If magazines are any indicator, 2006 was a very good year for Asheville, N.C. It was recognized as Southern Living magazine's reader's choice for best mountain destination. It was among Forbes' Top 25 Best Places for Business and Careers and ranked seventh in Kiplinger's Personal Finance 50 Smartest Cities. It had the distinction of being named one of the nation's 50 Best Singles Scenes by Men's Journal and one of the Best Places to Retire by Money magazine.

It doesn't hurt that Asheville is home to award-winning dining and just 30 minutes from all sorts of outdoor activities such as water rafting and skiing. With all this going for it, Asheville makes easy work of attracting renters from all walks of life. The city's challenge now lies in keeping multifamily development and investment at the metered, thoughtful pace that is critically important to local residents and officials.

“The City of Asheville has seen significant interest in the apartment and condo market, starting with rehabs of existing mixed-use buildings in our downtown CBD, and now moving into many new construction projects,” says Sam Powers, Asheville's economic development director. “Our city council has a goal of promoting higher-density, high-quality construction and also working to meet other city priorities such as affordable and workforce housing.”

FROM PAST TO PRESENT As the largest town in western North Carolina, Asheville and its larger metro area of Buncombe County (pop. 218,000) has long been a hub of commercial and residential activity. Once a manufacturing-based economy, the market today is driven largely by tourism dollars and is commonly referred to as the “Boulder of the East,” complete with the honor of hosting the Colorado Rockies minor league baseball team, the Asheville Tourists.

EASTERN TWIN: Some say Asheville, N.C., is the “Boulder (Colo.) of the East.” In its November 2006 Ashville Area Economic Indicator Report, the Asheville Area Chamber of Commerce and Asheville Metro Business Research Center reported that, through September 2006, Asheville had a job growth rate of 2.4 percent for the last 12 months. Unemployment sits at just 3.2 percent.

Though the report stated that manufacturing still contributes $898 million annually in wages, a shift toward medical and hospitality-based services is now clearly in play. The service industry, for example, is up 3 percent. The even larger health services sector, with 26,000 workers, is helping meet the needs of an over-50 population that, according to Money magazine, makes up almost half of Asheville's population and is growing at a rate of 7.16 percent. This compares to the overall metro population, which according to the U.S. Census Bureau has grown by 6.1 percent since 2000.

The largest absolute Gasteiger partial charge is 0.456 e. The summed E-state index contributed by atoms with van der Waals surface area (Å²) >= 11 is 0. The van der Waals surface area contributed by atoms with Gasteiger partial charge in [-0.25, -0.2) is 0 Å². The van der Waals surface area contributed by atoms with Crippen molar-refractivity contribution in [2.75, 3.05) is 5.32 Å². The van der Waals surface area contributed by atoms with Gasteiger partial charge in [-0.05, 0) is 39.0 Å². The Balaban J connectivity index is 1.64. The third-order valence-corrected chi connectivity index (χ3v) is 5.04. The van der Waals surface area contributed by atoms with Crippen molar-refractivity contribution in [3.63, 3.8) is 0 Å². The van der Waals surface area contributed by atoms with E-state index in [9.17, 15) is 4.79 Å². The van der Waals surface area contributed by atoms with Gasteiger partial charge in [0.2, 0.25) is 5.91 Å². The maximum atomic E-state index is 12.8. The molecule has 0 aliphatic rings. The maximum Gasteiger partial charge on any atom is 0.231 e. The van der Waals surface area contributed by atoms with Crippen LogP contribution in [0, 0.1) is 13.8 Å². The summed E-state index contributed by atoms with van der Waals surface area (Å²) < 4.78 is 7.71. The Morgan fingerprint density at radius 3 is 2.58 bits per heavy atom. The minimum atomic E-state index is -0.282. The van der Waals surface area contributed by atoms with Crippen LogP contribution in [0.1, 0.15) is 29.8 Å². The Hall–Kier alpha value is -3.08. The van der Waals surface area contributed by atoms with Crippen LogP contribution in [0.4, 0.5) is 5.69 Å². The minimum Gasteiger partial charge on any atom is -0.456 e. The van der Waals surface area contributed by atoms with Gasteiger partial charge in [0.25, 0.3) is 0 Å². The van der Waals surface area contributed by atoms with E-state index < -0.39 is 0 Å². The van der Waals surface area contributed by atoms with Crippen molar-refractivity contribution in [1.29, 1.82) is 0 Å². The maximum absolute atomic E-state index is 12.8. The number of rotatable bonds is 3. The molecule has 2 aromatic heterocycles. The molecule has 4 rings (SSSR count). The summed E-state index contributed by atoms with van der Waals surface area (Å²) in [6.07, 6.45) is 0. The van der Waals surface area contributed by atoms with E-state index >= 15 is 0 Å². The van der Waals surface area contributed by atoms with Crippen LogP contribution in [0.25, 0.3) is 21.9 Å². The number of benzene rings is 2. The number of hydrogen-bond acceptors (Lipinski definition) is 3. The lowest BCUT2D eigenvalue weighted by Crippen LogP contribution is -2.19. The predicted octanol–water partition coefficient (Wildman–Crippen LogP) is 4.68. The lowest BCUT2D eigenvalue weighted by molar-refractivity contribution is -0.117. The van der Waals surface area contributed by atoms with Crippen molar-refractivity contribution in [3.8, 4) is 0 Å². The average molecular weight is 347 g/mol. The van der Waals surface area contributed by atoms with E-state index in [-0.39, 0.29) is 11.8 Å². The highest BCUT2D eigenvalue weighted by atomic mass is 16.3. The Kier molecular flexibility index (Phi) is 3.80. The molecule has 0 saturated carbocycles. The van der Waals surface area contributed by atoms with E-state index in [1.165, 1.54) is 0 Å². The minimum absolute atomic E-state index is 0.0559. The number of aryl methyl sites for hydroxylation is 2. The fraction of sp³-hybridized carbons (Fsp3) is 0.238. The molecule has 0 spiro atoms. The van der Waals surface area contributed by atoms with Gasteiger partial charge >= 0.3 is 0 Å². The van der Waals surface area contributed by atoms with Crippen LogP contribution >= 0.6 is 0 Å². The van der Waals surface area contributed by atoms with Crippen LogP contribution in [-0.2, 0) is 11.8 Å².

Yet while population and employment is up, average income for greater Asheville workers remains lower—at a median of $37,000 annually—than many other parts of the country. Local housing costs also are consistently ranked as the second highest in the state, leaving many priced out of the homebuyer market and competing for a finite number of multifamily properties that are limited not only by the increasing cost of construction but also Asheville's shortage of flat, developable land and rigorous local planning standards.

RIGHT PLACE, RIGHT TIME These factors leave most multifamily developers and investors searching for that magic formula that makes sense on paper and in the court of public opinion. Because of Asheville's generally improving renter demographic, this means that those that can afford to build new units are largely pursuing Class A product that may cost more to construct but that will provide higher returns based on demand. Proof of this is clear among Asheville's existing Class A complexes, each of which has experienced a more than 4 percent increase in rents in the last year, doubling their forecasted 2 percent growth. Eighty percent of these complexes are 100 percent occupied, with the newest and nicest of their units renting for $1,300 per month for three bedrooms.

Most of the new Class A product coming on line is being delivered by established developers that either own land or have the capital resources to get such projects off the ground. Just 12 minutes outside of downtown Asheville, for example, locally based developer Biltmore Farms is delivering Biltmore Park, a master-planned live-work-play community that in addition to single-family neighborhoods and commercial space includes Town Square at Biltmore Park, a high density mixed-use component that will be Asheville's largest mixed-use district outside of downtown. The project incorporates environmental and New Urbanism principles encouraged by the local government, with nearly 500,000 square feet of retail and office space, a new YMCA, a 150-room hotel, and 287 multifamily residences, most of which will be located over retail space.